Risk of (Publication) Bias

Risk of bias in the included studies was assessed on their bias in participant selection, classification of interventions, deviations from the intended intervention, missing data, and measurement of outcomes (Sterne et al., 2016). This provided an overall bias score (low, moderate, or serious) per study (SupMat6). Bias was assessed by BM and SK (ICC = 0.72). None of the studies had a serious risk of bias score. We also assessed whether included studies differed from eligible studies that were not included in our IPD. We found no significant differences based on the year of publication, location and design of the study, and reported effects (SupMat6).

Statistical Analyses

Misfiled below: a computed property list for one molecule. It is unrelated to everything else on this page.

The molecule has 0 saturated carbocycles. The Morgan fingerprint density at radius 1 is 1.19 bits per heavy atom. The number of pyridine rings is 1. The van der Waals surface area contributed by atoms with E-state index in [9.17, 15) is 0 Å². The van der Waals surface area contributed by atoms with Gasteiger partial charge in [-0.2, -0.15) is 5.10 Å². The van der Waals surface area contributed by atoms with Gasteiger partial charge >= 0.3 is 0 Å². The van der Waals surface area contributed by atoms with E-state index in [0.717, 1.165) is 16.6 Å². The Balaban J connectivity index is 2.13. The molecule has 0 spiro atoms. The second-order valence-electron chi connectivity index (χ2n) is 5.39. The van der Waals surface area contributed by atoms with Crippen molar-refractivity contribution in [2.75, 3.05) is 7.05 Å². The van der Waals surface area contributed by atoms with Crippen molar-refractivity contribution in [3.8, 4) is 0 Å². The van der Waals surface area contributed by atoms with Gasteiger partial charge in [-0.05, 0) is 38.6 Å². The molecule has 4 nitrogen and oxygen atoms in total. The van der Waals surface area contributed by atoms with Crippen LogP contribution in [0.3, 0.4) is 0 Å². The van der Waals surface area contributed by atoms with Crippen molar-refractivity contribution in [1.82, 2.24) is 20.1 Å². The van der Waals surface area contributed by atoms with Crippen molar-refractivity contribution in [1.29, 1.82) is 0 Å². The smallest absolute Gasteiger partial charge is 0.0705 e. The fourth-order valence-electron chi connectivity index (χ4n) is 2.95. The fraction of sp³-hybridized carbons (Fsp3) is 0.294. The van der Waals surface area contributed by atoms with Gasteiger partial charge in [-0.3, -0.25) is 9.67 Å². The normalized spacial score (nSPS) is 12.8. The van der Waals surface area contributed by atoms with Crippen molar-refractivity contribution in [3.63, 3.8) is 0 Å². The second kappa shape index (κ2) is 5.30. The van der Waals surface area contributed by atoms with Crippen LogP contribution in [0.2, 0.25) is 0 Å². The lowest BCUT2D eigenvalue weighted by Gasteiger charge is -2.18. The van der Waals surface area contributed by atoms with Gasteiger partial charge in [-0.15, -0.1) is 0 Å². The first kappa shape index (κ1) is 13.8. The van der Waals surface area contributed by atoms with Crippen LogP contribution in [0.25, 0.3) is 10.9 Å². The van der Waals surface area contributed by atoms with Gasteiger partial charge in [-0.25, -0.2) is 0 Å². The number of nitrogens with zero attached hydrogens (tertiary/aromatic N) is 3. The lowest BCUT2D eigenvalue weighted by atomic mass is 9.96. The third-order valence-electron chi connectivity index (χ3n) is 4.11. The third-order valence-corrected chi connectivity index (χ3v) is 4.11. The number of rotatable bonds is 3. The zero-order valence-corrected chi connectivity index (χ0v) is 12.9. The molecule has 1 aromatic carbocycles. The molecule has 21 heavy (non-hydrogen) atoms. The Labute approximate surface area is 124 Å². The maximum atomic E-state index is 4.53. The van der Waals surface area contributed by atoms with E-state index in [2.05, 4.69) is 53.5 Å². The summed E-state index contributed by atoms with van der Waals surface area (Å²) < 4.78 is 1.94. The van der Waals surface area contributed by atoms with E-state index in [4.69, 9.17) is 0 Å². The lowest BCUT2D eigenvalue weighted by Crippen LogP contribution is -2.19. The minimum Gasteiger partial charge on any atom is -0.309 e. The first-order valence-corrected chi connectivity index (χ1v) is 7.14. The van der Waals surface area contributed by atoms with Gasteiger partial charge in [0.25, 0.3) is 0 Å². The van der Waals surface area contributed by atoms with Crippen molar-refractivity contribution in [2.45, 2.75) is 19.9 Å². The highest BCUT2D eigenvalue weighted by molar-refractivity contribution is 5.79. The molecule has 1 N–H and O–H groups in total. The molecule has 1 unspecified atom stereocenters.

A one-stage meta-analysis with random intercepts at the study level was conducted on the pooled dataset of harmonized study data. Participants (level 1) were nested in schools (level 2), and nested in intervention studies (level 3), which was accounted for by fitting multilevel regression models. Most datasets did not include a variable identifying what school participants were in (i.e., they only coded whether participants were in the intervention or control condition), so we fitted two-level regression models to correct for variance explained at the study level. We estimated logistic regression models using odds ratios, 95% confidence intervals, and -2 log-likelihood [-2LL] fit estimates. We treated missing data in our univariate analyses with listwise deletion; this was done for computational efficiency given our large dataset and focused analyses. We conducted separate univariate regression analyses for the postintervention outcomes of victimization and bullying perpetration. The entire pooled dataset (n = 39,793) was used for our primary analyses and to assess for whom the interventions work best. We created a subgroup (n = 22,101) by omitting all participants that did not receive an intervention to assess what works in school-based anti-bullying interventions and what works for whom.